In some cases, data use permissions, ethical constraints or informed consent limitations mean that data may not be shared with other parties in direct transfer or collaborative meta-analysis agreements. In addition, for very large datasets their size may also prohibit routine transfer of datasets for secondary use. In these cases, federated analysis is another approach that may be used to optimise secondary knowledge generation from datasets that cannot be shared. For the federated data analysis model, datasets are held separately by collaborating parties but are analysed locally in the same way, and then aggregate data and/or findings are combined and reported jointly (figure 3). The complete, granular datasets are never shared and never combined, and the analyses are run by the data generators only on their local dataset. This approach is used increasingly because it can circumnavigate some of the more difficult logistical, procedural and practical challenges that can hinder meta-analyses34 35—as described in oncology research using routine health data,36 and pharmaco-epidemiology networks,37 by way of example.

Figure 3

Federated analysis. Researchers independently conduct the same analysis on their own datasets and then combine their analysis outputs. Only the independently generated analysis results are combined in a joint research output.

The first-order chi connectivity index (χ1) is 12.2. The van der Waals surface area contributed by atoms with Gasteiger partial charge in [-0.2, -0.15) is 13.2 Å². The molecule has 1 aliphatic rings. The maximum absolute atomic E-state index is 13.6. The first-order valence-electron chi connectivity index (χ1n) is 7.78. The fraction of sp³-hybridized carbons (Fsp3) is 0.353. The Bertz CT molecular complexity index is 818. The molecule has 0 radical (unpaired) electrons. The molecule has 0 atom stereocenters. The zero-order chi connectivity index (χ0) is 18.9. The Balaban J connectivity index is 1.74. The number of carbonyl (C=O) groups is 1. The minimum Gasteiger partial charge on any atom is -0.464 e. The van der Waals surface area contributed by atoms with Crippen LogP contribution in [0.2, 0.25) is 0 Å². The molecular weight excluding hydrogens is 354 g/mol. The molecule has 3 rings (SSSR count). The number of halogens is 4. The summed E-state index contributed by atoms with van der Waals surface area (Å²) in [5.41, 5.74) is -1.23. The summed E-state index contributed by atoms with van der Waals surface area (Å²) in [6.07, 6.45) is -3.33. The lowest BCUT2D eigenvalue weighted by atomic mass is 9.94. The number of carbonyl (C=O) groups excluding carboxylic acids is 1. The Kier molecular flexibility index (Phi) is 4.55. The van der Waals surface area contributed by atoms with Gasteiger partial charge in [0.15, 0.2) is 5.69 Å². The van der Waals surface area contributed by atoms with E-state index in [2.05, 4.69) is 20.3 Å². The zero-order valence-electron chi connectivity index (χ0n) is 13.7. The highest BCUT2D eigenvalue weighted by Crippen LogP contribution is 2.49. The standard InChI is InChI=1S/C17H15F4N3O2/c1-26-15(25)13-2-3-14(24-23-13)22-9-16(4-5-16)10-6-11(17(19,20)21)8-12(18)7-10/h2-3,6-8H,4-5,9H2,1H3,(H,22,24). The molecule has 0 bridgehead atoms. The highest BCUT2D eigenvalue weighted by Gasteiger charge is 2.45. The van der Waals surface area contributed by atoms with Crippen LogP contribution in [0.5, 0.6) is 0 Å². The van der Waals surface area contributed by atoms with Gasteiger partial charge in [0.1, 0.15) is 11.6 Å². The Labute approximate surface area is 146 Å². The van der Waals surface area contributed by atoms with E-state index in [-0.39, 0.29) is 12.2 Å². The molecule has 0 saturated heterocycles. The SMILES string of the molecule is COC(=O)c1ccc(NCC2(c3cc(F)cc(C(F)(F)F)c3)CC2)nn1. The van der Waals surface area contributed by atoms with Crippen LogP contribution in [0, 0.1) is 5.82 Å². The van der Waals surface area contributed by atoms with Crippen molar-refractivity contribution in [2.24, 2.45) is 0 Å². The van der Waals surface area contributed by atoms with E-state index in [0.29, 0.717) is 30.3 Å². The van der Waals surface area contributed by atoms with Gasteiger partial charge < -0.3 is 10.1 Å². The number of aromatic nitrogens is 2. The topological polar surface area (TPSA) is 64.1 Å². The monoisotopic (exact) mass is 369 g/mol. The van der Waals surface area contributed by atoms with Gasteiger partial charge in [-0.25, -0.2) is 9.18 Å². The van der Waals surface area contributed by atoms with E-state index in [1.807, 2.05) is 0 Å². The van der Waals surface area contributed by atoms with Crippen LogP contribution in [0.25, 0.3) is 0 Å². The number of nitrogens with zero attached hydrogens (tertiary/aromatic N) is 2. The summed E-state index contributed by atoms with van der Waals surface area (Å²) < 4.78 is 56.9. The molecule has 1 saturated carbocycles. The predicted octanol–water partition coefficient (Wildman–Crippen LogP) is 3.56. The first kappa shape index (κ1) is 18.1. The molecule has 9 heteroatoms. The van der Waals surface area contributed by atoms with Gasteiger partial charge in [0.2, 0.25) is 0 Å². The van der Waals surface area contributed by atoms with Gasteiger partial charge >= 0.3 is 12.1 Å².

Similar to collaborative meta-analysis, datasets for federated analysis still need to be comparable so that aggregate results and analysis outputs may be compared and/or combined, but the requirement for an exact replication of data structure and coding is less rigorous, even though federated analysis still requires common data elements and care needs to be taken to ensure that analysis outputs are comparable.38 Standardised univariate data exploration of the data from each collaborator can help to flag existing biases in any of the contributory datasets. An additional application of this approach for multicentre collaborative studies is for a single data infrastructure to be created, but with partitioning that allows each centre control of and access to only their own data in the database.39 An implementation example for federated database access is the assignment of Data Access Groups in REDCap databases,40 ensuring user groups are only able to see certain records in the database that are entered by members of their own user group although the common data structure is used by all. Increasingly, researchers are also practicing federated learning whereby only algorithm weightings are shared and can be integrated by all collaborators in order to build a final model.41

A Trusted Research ecosystem

As data-sharing models evolve, it has become evident that many researchers wishing to undertake secondary analysis on shared datasets will do so in a responsible and considered way, and that trusted and validated users may be able to run their own analyses directly on large datasets under controlled conditions.

A Trusted Research Environment